A POWERFUL 8.8 magnitude earthquake has struck the Pacific Ocean near the coast of central Chile, with US authorities warning it could generate a tsunami.
The epicentre of the tremor, which occurred at 5.34pm (AEDT), was 117 kilometres northeast from Concepcion, Chile second largest city, the US Geological Survey said.
A tsunami alert has been generated for Australia's east coast following the earthquake.
"Tsunami waves have been observed on the coast of Chile that may threaten Australia," the Bureau of Meteorology (BoM) said.
The BoM said tsunami waves could start affecting Norfolk and Lord Howe Islands after 8:30am (AEDT) on Sunday, NSW could be hit after 8:45am (AEDT) while Queensland could be hit after 8:15am (AEST).
Chilean President Michelle Bachelet declared a state of catastrophe as the country suffered a series of aftershocks. The Santiago airport was also closed.
A geologist told CNN the earthquake was more than 1000 times more powerful than the quake that hit Haiti last month killing more than 200,000 people.
The earthquake was followed by a 6.2-magnitude aftershock, which was followed by a second tremor with a magnitude of 5.6. The third aftershock, the strongest yet, measured 6.9.
Ms Bachelet confirmed 47 people had died with many more deaths expected.
"We have had a huge earthquake," Ms Bachelet said, speaking from an emergency response centre in an appeal for Chileans to remain calm.
"We're doing everything we can with all the forces we have. Any information we will share immediately."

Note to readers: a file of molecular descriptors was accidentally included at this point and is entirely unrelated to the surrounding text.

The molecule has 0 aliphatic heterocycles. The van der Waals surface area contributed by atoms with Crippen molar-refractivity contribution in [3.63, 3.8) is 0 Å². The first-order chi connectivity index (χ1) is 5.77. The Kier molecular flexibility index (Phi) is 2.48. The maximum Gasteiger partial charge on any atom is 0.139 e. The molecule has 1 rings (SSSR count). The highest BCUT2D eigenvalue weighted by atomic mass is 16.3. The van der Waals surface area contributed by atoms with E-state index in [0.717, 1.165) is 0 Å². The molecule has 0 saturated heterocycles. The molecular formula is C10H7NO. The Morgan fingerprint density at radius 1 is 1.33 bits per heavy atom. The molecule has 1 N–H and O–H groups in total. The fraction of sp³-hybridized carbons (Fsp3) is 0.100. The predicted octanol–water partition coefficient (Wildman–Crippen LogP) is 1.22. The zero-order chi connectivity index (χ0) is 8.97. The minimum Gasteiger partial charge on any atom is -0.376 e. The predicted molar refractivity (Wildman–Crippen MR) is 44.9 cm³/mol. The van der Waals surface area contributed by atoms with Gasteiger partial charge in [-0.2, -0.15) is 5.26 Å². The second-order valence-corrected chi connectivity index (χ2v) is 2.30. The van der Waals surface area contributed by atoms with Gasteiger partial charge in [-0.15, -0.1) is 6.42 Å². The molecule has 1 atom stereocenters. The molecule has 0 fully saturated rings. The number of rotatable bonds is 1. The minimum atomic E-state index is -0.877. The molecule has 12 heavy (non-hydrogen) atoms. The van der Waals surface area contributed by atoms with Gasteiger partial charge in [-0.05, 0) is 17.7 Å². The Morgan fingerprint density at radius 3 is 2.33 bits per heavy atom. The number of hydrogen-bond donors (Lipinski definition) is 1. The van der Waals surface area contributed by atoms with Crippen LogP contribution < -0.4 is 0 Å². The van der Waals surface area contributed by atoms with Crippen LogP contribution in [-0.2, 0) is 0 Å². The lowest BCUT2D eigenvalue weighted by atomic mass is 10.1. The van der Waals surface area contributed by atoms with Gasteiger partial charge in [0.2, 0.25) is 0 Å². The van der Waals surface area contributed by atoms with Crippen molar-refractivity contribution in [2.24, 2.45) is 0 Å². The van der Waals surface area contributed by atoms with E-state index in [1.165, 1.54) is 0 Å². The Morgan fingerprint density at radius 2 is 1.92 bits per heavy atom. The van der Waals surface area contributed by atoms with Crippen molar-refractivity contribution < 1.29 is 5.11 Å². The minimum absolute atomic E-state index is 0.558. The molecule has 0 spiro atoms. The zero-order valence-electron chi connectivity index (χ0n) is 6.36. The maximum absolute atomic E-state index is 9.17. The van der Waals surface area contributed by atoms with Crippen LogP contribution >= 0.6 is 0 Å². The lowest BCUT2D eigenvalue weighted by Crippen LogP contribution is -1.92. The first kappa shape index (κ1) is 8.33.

She urged people to avoid travelling in the dark, since traffic lights are down, to avoid causing more fatalities.
Buildings in the capital city of Santiago collapsed and phone lines and electricity were down, making the extent of the damage difficult to determine, AP reported.
The earthquake shook Santiago for more than one and a half minutes.
"An earthquake of this size has the potential to generate a destructive tsunami that can strike coastlines near the epicenter within minutes and more distant coastlines within hours," the National Weather Service said in a statement.
CNN reported a tsunami recording of nine feet, although the extent of damage or casualties was not immediately known.
Tsunami watches remained in effect as far away as Japan and the Philippines after the US Geological Survey (USGS) confirmed a tsunami was generated that could potentially impact the US west coast, British Columbia and Alaska.
The USGS said the watch was extended throughout Central America and French Polynesia.
"Sea level readings indicate a tsunami was generated," the Pacific Tsunami Warning Center said. "It may have been destructive along coasts near the earthquake epicenter and could also be a threat to more distant coasts."
It did not have details on the size of the tsunami.
The quake magnitude reading is based on the open-ended Moment Magnitude scale which is used by US seismologists and measures the area of the fault that ruptured and the total energy released.
The largest earthquake ever recorded struck the same area of Chile on May 22, 1960. The magnitude-9.5 quake killed 1655 people and left 2 million homeless, AP reported.
The tsunami it caused killed people in Hawaii, Japan and the Philippines and caused damage to the west coast of the United States.
Saturday, February 27, 2010
Posted by news update at 3:18 AM